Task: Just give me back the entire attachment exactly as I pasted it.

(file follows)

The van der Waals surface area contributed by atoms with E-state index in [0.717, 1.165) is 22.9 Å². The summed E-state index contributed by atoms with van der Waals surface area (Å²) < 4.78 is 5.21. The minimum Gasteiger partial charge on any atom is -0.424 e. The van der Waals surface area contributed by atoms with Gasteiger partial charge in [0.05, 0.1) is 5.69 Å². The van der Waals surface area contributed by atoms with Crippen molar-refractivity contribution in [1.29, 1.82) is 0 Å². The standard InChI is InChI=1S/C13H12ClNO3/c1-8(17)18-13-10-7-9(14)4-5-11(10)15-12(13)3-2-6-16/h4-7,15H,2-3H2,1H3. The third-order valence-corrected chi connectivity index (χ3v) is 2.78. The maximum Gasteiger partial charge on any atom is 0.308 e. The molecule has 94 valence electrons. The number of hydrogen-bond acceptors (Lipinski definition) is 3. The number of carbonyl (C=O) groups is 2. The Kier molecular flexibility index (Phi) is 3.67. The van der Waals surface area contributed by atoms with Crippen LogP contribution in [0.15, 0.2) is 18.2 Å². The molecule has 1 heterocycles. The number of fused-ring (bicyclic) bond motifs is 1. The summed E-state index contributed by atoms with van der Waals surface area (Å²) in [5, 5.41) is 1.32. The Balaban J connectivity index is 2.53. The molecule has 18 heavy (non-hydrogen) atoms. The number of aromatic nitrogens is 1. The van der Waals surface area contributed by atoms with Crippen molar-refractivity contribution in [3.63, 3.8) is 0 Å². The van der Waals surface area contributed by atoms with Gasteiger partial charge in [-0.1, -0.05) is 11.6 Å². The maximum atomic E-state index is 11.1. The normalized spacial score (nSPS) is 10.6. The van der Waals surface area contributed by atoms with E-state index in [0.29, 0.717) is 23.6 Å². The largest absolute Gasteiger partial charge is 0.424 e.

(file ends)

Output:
The van der Waals surface area contributed by atoms with E-state index in [0.717, 1.165) is 22.9 Å². The summed E-state index contributed by atoms with van der Waals surface area (Å²) < 4.78 is 5.21. The minimum Gasteiger partial charge on any atom is -0.424 e. The van der Waals surface area contributed by atoms with Gasteiger partial charge in [0.05, 0.1) is 5.69 Å². The van der Waals surface area contributed by atoms with Crippen molar-refractivity contribution in [1.29, 1.82) is 0 Å². The standard InChI is InChI=1S/C13H12ClNO3/c1-8(17)18-13-10-7-9(14)4-5-11(10)15-12(13)3-2-6-16/h4-7,15H,2-3H2,1H3. The third-order valence-corrected chi connectivity index (χ3v) is 2.78. The maximum Gasteiger partial charge on any atom is 0.308 e. The molecule has 94 valence electrons. The number of hydrogen-bond acceptors (Lipinski definition) is 3. The number of carbonyl (C=O) groups is 2. The Kier molecular flexibility index (Phi) is 3.67. The van der Waals surface area contributed by atoms with Crippen LogP contribution in [0.15, 0.2) is 18.2 Å². The molecule has 1 heterocycles. The number of fused-ring (bicyclic) bond motifs is 1. The summed E-state index contributed by atoms with van der Waals surface area (Å²) in [5, 5.41) is 1.32. The Balaban J connectivity index is 2.53. The molecule has 18 heavy (non-hydrogen) atoms. The number of aromatic nitrogens is 1. The van der Waals surface area contributed by atoms with Crippen molar-refractivity contribution in [3.63, 3.8) is 0 Å². The van der Waals surface area contributed by atoms with Gasteiger partial charge in [-0.1, -0.05) is 11.6 Å². The maximum atomic E-state index is 11.1. The normalized spacial score (nSPS) is 10.6. The van der Waals surface area contributed by atoms with E-state index in [0.29, 0.717) is 23.6 Å². The largest absolute Gasteiger partial charge is 0.424 e.